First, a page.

The Peloponnesian War (431-404 B.C.E.) was the greatest "disturbance" in Greek history to that time. The bitter rivalry between the two chief city-states, Athens and Sparta, and their respective allies ended with the ruin of Athens' naval hegemony and what the Greek historian Thucydides (ca. 460-400 B.C.E.) called a "convulsion" affecting all humankind. With the detachment of a clinician and the dramatic skill of a poet, Thucydides recreates the often savage events of the war and brings to life its chief protagonists: Pericles, Nicias, Cleon, Alcibiades, and others. The first of the "scientific" historians, Thucydides makes use of documentary material and relies on eyewitness accounts; even where direct documentary evidence is lacking, his keen understanding of human nature helps him to uncover the truth of what actually happened. The loftiness of its ideals, its painstaking research, and its beauty of expression have made the History of the Peloponnesian War a work that is in the author's own words, "a possession for all time."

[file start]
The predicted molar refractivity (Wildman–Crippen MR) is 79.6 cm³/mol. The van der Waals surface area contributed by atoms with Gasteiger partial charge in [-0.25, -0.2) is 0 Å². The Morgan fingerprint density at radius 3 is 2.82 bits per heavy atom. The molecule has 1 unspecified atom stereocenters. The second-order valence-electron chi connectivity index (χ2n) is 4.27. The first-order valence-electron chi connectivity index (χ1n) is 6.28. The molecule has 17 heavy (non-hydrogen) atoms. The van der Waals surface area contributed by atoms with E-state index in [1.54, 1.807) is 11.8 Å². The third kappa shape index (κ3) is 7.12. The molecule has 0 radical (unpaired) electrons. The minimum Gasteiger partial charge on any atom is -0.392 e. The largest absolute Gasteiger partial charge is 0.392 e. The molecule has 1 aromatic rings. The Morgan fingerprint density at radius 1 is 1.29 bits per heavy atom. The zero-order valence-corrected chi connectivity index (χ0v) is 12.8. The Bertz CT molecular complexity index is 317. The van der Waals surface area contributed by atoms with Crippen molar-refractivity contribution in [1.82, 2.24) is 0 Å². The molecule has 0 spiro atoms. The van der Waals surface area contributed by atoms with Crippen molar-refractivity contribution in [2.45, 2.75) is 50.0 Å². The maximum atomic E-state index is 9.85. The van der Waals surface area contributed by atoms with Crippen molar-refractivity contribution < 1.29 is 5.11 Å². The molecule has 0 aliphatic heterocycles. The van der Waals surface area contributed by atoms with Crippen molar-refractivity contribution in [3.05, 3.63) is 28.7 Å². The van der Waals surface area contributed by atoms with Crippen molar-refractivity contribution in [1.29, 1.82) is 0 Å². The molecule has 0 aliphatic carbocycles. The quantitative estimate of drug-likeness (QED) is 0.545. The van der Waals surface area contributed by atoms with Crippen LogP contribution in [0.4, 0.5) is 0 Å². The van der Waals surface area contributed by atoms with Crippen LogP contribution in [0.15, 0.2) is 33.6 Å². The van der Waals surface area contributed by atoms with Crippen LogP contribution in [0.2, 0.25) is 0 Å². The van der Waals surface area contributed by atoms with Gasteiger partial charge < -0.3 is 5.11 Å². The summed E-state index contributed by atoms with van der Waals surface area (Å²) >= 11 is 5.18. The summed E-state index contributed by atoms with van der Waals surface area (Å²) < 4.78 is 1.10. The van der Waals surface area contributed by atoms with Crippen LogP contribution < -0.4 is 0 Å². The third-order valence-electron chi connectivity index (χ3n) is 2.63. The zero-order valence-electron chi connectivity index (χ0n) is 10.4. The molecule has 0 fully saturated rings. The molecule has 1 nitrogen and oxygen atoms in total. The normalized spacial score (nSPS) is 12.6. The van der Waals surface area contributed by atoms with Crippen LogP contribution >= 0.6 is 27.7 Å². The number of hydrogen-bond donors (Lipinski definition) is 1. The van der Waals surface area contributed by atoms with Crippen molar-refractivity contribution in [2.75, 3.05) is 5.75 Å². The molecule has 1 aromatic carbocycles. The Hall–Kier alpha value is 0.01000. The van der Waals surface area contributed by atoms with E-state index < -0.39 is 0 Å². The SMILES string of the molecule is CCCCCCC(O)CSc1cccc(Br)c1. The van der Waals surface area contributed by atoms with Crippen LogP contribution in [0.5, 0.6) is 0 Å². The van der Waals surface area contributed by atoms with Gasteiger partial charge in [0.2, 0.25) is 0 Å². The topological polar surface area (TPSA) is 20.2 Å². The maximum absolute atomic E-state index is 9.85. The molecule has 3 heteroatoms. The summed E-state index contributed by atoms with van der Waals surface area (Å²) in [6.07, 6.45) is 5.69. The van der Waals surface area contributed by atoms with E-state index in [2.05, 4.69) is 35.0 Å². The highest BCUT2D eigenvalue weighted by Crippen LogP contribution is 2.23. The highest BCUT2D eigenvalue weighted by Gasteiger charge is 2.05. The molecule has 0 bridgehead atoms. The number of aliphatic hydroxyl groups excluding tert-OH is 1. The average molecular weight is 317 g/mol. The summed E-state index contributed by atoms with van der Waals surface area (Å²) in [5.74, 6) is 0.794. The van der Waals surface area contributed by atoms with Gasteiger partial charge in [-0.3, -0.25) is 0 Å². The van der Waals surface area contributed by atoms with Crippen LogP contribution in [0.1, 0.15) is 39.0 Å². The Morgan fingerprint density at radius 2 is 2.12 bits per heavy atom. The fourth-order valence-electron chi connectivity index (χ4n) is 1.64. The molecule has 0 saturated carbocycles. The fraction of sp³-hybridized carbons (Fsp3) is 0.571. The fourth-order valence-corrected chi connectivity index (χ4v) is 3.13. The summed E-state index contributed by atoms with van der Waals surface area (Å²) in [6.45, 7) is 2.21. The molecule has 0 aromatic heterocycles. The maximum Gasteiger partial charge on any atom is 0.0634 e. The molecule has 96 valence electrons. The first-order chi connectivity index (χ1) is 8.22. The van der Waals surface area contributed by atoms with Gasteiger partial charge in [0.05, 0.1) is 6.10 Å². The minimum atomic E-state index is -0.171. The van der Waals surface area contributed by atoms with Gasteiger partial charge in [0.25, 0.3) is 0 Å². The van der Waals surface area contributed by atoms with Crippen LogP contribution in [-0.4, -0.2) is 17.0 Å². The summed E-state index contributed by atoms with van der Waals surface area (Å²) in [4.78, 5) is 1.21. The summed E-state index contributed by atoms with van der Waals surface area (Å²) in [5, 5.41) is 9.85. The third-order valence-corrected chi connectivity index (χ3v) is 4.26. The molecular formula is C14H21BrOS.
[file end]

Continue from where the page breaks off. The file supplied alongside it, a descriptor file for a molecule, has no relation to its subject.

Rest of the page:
History, Ancient-Civilizations, Greece,